Talking Headways Podcast: Let’s Go to the Mall With Alexandra Lange!

Clockwise (from top left): The first modern mall, Southdale in Edina, Minn.; mall godfather Victor Gruen shows off a design to a flunky; sprawl, American-style; and the cover of Alexandra Lange's book.
Clockwise (from top left): The first modern mall, Southdale in Edina, Minn.; mall godfather Victor Gruen shows off a design to a flunky; sprawl, American-style; and the cover of Alexandra Lange's book.

This week we’re joined by architecture journalist Alexandra Lange to talk about her book, Meet Me by the Fountain: An Inside History of the Mall. We chat about the evolution of the enclosed shopping center, equity, legal implications, and of course, pop culture.

For those of you who prefer to read rather than listen, check out the edited highlights below the player. If you want a full, unedited transcript, be our guest by clicking here.

Here we go:

Jeff Wood: Victor Gruen is often given the “grandfather of the mall” moniker. He didn’t really want it. But he’s also very influential in a lot of people, including James Rouse and Walt Disney, I mean, Sam Gennawey found that, you know, the only book in Walt Disney’s archive was the The Heart of Our Cities by Victor Gruen, which is really interesting when he was thinking about doing Disney World and EPCOT. I’m wondering, you know, why he wanted to kind of step away from that moniker. And was it because of suburbia? Was it because of the auto centricity of it all? Was it because his designs got kind of bastardized by developers?

Alexandra Lange: It’s because his original vision didn’t take hold. I mean, if you look at Southdale, which was his first indoor mall, which opened in Edina, Minnesota in 1956, his original plans included the mall, yes, but all of this high-rise housing, medical development, office development around the mall.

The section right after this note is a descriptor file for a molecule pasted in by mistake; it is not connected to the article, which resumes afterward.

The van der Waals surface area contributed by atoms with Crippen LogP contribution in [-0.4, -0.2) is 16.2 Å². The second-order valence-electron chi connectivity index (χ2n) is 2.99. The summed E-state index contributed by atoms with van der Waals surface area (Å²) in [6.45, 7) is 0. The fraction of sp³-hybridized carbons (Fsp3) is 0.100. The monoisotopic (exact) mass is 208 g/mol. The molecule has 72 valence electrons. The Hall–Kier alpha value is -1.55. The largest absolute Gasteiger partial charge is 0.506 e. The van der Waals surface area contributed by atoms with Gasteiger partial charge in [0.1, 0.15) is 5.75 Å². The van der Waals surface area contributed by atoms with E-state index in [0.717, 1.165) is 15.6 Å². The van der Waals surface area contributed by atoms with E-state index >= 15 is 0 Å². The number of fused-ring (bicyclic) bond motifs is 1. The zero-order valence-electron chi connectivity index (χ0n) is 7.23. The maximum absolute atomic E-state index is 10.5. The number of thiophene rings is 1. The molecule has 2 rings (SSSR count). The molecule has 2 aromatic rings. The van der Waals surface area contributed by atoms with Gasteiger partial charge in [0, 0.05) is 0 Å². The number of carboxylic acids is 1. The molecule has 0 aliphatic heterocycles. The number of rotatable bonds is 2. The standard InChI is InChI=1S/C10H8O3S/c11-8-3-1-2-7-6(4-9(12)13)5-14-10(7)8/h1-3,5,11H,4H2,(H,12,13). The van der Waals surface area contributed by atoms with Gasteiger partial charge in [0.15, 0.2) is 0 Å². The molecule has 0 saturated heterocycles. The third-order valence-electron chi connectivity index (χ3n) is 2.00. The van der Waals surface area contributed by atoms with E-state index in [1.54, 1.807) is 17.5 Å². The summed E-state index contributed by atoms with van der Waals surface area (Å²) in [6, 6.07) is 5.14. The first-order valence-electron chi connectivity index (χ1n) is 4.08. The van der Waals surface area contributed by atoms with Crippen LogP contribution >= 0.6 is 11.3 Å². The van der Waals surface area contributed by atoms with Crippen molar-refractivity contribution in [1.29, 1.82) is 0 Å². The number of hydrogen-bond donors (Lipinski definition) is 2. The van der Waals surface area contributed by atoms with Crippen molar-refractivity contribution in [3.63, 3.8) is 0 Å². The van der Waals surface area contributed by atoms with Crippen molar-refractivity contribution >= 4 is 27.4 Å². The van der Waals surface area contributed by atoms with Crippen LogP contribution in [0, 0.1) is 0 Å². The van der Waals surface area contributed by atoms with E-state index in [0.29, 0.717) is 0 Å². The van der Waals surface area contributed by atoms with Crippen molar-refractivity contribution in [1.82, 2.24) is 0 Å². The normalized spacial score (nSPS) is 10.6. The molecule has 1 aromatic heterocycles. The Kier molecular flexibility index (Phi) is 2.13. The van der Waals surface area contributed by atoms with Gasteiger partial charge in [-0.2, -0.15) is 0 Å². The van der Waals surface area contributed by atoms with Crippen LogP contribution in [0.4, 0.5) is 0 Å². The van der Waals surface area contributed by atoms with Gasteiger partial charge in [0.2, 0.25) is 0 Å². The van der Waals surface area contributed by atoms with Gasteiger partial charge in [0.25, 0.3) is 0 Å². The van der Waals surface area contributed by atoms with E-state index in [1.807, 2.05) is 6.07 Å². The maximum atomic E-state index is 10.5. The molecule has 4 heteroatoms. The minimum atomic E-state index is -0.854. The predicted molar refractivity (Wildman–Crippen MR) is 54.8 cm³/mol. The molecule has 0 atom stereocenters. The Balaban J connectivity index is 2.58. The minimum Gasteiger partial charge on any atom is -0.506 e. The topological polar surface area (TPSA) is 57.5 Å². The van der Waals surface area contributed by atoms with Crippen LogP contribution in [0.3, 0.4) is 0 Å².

So he essentially visualized if not transit-oriented development, at least a kind of dense, mixed-use city around the mall. And he also envisioned a lot more public facilities as part of the mall, like a true community center. And as his ideas took hold and other developers started building malls, so many of those elements that he had originally had as part of his vision fell away and the mall became this, you know, big retail box in the middle of a parking lot. And he was really dismayed by how disjointed that made cities, how ugly the malls were from the outside. And so at a certain point, he really didn’t want to be associated with them anymore because they had none of the urban qualities that he had been trying to bring from Vienna to the edges of American cities.

Jeff Wood: Why are we always responding to cars and bad zoning codes?

Alexandra Lange: I guess that’s the million-dollar question. I mean, one of the revelations for me was thinking about the mall as this object designed as a bridge between the highways that the government was subsidizing and the single-family homes that the government was subsidizing. You know, the U.S. went into the post-war era, spending money on these two things that were fine in and of themselves, but had no provision for community space. And so I think if Gruen hadn’t invented and popularized the mall, the suburbs would in fact be far more Dystopian than they are now. I mean, I think you could write a whole alternate history sci-fi novel about the suburbs without the mall.

Jeff Wood: Would it be a zombie movie too, like in the book?

Alexandra Lange: The zombies are made by shopping? I mean, I had a lot of fun doing all of the pop culture reading, watching, and reporting for this book. And one of the things that was most interesting to me was watching movies like Dawn of the Dead, which is set in a mall, and realizing that the zombies really aren’t the bad guys in that movie. I mean, George Romero is commenting on how we are all programmed to shop. So the zombies are merely an exaggeration of what he saw late-1970s humans doing anyway.

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